At some point in the last two months, investors must have pondered the question of whether the stock market has become completely detached from the real world. With all the misery brought about by the coronavirus pandemic, the many deaths, the millions of lost jobs and the slump in demand and trade, we are left wondering how it can be possible that April 2020 was Wall Street’s best month in decades and that the Nasdaq index has just seen a new record high (intraday on 4 June 2020). As we can conclude from Michael Steinberger’s illuminating article in The New York Times Magazine, the reasons for the stock market’s recent surge and apparent indifference to the coronavirus’ economic impacts are threefold.
One: The market is forward-looking and over 90 percent of the value of a stock seems to be dependent on projected earnings at least a year in the future. In other words, the market doesn’t really care all that much about the devastation befalling companies right now (or even the next quarter). It cares about what will happen a year or more in the future. And that outlook seems to be mostly positive, apparently not least because the current crisis is the result of an exogenous shock (and not something “homemade” like what we had thirteen years ago).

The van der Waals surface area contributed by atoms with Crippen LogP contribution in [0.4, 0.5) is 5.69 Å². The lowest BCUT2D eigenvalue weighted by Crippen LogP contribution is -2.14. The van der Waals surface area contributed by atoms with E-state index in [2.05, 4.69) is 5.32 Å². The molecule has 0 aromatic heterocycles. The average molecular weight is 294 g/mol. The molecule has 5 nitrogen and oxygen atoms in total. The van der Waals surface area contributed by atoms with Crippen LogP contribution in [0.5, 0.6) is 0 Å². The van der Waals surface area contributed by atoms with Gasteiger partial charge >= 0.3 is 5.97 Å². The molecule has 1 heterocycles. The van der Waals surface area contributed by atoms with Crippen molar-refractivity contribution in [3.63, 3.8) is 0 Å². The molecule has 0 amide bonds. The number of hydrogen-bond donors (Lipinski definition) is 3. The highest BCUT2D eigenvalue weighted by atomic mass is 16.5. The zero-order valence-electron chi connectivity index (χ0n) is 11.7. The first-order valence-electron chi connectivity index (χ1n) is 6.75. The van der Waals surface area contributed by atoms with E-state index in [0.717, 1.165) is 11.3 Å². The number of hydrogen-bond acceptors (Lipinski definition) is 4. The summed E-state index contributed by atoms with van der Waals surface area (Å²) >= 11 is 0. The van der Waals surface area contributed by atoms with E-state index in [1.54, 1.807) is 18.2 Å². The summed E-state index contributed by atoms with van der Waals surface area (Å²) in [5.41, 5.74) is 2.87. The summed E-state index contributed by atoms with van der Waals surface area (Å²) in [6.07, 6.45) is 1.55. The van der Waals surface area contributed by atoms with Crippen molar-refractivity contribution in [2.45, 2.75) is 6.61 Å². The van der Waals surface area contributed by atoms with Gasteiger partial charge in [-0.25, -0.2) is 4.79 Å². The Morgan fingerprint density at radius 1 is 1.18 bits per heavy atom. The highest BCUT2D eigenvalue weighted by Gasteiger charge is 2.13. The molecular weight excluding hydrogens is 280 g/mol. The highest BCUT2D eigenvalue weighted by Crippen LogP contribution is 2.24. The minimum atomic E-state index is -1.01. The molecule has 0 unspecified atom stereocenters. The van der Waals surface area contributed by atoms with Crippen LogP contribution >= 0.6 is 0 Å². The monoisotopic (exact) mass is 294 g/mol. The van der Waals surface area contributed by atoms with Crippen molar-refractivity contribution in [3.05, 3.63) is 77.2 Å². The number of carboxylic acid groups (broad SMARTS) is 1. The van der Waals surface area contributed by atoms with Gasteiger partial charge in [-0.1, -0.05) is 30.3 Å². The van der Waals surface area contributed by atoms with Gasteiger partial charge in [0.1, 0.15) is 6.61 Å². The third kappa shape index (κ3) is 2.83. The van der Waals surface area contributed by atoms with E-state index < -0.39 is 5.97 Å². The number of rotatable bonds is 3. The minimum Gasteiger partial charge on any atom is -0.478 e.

Two: The market’s behavior is significantly influenced by a handful of powerful companies such as Amazon, Apple, Google or Facebook. With those behemoths’ market positions already becoming more and more dominant prior to the crisis, share prices of those companies (and in consequence the entire market) have been factoring in that increasing dominance and have hence been going up -further fueled by the circumstance of “weaker” companies being disproportionately impacted or even annihilated by the effects of Covid-19. Furthermore, the small business community -the sector hardest hit by the crisis- is not represented in the major stock indexes. Simply (and tragically) put: The stock market won’t reflect or care about the disappearance of local delis and Mom and Pop coffee shops.
Three: With the U.S. Federal Reserve’s buying spree (corporate bonds, ETFs), all the cheap money being pumped into the markets and record low bond yields, investors basically have no alternative to investing their money in the stock market. And thus the market rises.
As explained in the article, there is another development that deserves specific mention: Promising companies have increasingly been bypassing public equity markets altogether, while private capital is booming. Indeed, the number of publicly traded companies in the U.S. has fallen by half since 1997. So with the rise of private capital and, in addition, the advent of high frequency-trading, Michael Steinberger is not wrong when he questions the entire point of the stock market and likens it to a “glorified casino”.